Comparing oil companies: Oil stocks are indispensable in any stock portfolio. These companies literally pump money from underground wells generating stable large free cash flows from stable incomes. Furthermore oil companies are relatively cheap to other industries. Below is a peer analysis based on data from different investor sites. Based on this data my preference goes to Total SA (TOT) and Royal Dutch Shell A (RDS.A). Compared to key fundamental ratios of their American peers they both have an upward potential of at least 12-15%. The second part of the article will focus on technical aspects of these two companies.
Div Yield (%)
CAC40 (France) or NYSE (US)
Royal Dutch Shell Plc (RDS-A)
AEX (Netherlands) / NYSE (US)
LSE (UK) / NYSE (US)
Tax regimes for foreign investors: Most of the companies stated above pay a dividend quarterly. Therefore stock price is relatively unaffected by dividends. In addition stock prices of oil companies are less volatile so a lot of your investment return is dependent on dividend payments. If you are a value investor seeking for nice yields you should also consider the tax withholding regime. Therefore country of origin can influence your investment decision. American investors can avoid double dividend taxes by purchasing its US equivalent on the NYSE. Here are the tax regimes for foreign investors in respective countries:
Crude oil price evolution: Evolution of crude oil prices is evidently an important driver for stock prices of oil companies. Consumer price at the end of the supply chain, crude oil price and margins are evidently linked. Graph below shows that oil price is at a turning point. Most likely scenario is top forming this week at $98 per barrel. Consequently it will cool down to about $90 - $88 per barrel.
(Chart below shows Chart of Crude oil price per barrel)
Technical analysis: From a technical perspective both Royal Dutch Shell and Total are at an interesting point for initiating positions.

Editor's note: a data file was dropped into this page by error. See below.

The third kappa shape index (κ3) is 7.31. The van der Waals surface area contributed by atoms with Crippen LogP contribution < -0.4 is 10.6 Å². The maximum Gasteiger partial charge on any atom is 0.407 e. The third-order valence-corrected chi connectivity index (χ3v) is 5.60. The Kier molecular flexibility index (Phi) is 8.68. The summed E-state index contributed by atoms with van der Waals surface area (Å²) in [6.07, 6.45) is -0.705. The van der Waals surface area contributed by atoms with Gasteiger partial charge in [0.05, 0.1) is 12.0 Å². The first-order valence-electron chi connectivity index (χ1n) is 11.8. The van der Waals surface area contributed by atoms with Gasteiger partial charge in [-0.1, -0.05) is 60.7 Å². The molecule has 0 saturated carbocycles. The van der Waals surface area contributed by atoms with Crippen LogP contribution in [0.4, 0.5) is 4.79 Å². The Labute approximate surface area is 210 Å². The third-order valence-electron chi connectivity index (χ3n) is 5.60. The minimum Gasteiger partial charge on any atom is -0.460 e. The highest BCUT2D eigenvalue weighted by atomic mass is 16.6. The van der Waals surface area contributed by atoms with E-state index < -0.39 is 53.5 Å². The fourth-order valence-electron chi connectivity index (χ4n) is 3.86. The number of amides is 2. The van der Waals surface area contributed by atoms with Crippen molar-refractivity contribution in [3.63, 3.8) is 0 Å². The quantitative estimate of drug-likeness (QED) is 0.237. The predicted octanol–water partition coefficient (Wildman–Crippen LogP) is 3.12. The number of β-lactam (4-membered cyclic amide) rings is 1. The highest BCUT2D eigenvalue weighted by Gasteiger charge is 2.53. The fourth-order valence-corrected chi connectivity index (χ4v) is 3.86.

Shell is in a long term uptrend since 2009 and is now touching the bottom of its trend channel. RSI is at its lowest point since September 2011. Price is also playing with the bottom of the Bollinger bands.
(Chart below shows Chart of Royal Dutch Shell A stock quote on AEX)
It's equivalent on the NYSE looks a little less appealing on a technical basis. A strong downward resistance line is blocking the uptrend in the short term. An investor can chose to wait for the outbreak or to buy on the green support line.
Total is in a long sideward trend since 2009. Tops were formed lower and lower since 2009 (red resistance line). This while bottoms are forming higher and higher in a mid-term perspective (turquoise upward line). Stock is testing the bottom of the trend channel and the bottom of the Bollinger Bands. It seems wise to wait until next week to take positions in order to verify if support line will break or not. (Certainly if crude oil price is about to take a drop). As the long term outlook is looking positive and fundamentals are lagging peers, the stock should be ready for a break-out!
(Chart below shows Chart of Total SA stock quote on CAC40)
Conclusion: When looking for a solid investment oil companies are indispensable in a well diversified portfolio. When taking a closer look in the sector both Shell and Total are lagging their peers on a fundamental basis. As crude oil price is at a turning point, it seems wise to wait until next week before taking positions in both companies.